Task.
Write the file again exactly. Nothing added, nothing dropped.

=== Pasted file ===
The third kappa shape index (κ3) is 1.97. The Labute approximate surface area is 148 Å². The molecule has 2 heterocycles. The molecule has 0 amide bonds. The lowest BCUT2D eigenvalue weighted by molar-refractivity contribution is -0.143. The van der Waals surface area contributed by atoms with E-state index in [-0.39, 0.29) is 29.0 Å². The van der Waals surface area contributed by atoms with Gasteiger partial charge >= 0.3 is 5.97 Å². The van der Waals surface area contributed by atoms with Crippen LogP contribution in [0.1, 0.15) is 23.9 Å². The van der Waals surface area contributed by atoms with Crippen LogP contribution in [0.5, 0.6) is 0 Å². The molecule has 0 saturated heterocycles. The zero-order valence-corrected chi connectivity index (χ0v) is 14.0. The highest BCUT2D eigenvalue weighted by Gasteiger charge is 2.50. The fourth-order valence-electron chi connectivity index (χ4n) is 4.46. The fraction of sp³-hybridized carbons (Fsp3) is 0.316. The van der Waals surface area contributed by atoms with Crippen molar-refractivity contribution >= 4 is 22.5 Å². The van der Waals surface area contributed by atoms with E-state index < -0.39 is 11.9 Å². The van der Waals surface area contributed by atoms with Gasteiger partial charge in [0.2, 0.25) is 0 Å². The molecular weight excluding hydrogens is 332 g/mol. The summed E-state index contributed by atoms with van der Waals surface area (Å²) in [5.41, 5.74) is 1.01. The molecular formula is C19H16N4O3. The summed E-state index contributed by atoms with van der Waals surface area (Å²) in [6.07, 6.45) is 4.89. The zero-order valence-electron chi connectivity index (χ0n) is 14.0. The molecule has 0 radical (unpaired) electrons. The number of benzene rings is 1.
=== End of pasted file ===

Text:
The third kappa shape index (κ3) is 1.97. The Labute approximate surface area is 148 Å². The molecule has 2 heterocycles. The molecule has 0 amide bonds. The lowest BCUT2D eigenvalue weighted by molar-refractivity contribution is -0.143. The van der Waals surface area contributed by atoms with E-state index in [-0.39, 0.29) is 29.0 Å². The van der Waals surface area contributed by atoms with Gasteiger partial charge >= 0.3 is 5.97 Å². The van der Waals surface area contributed by atoms with Crippen LogP contribution in [0.1, 0.15) is 23.9 Å². The van der Waals surface area contributed by atoms with Crippen LogP contribution in [0.5, 0.6) is 0 Å². The molecule has 0 saturated heterocycles. The zero-order valence-corrected chi connectivity index (χ0v) is 14.0. The highest BCUT2D eigenvalue weighted by Gasteiger charge is 2.50. The fourth-order valence-electron chi connectivity index (χ4n) is 4.46. The fraction of sp³-hybridized carbons (Fsp3) is 0.316. The van der Waals surface area contributed by atoms with Crippen molar-refractivity contribution >= 4 is 22.5 Å². The van der Waals surface area contributed by atoms with E-state index < -0.39 is 11.9 Å². The van der Waals surface area contributed by atoms with Gasteiger partial charge in [0.2, 0.25) is 0 Å². The molecular weight excluding hydrogens is 332 g/mol. The summed E-state index contributed by atoms with van der Waals surface area (Å²) in [5.41, 5.74) is 1.01. The molecular formula is C19H16N4O3. The summed E-state index contributed by atoms with van der Waals surface area (Å²) in [6.07, 6.45) is 4.89. The zero-order valence-electron chi connectivity index (χ0n) is 14.0. The molecule has 0 radical (unpaired) electrons. The number of benzene rings is 1.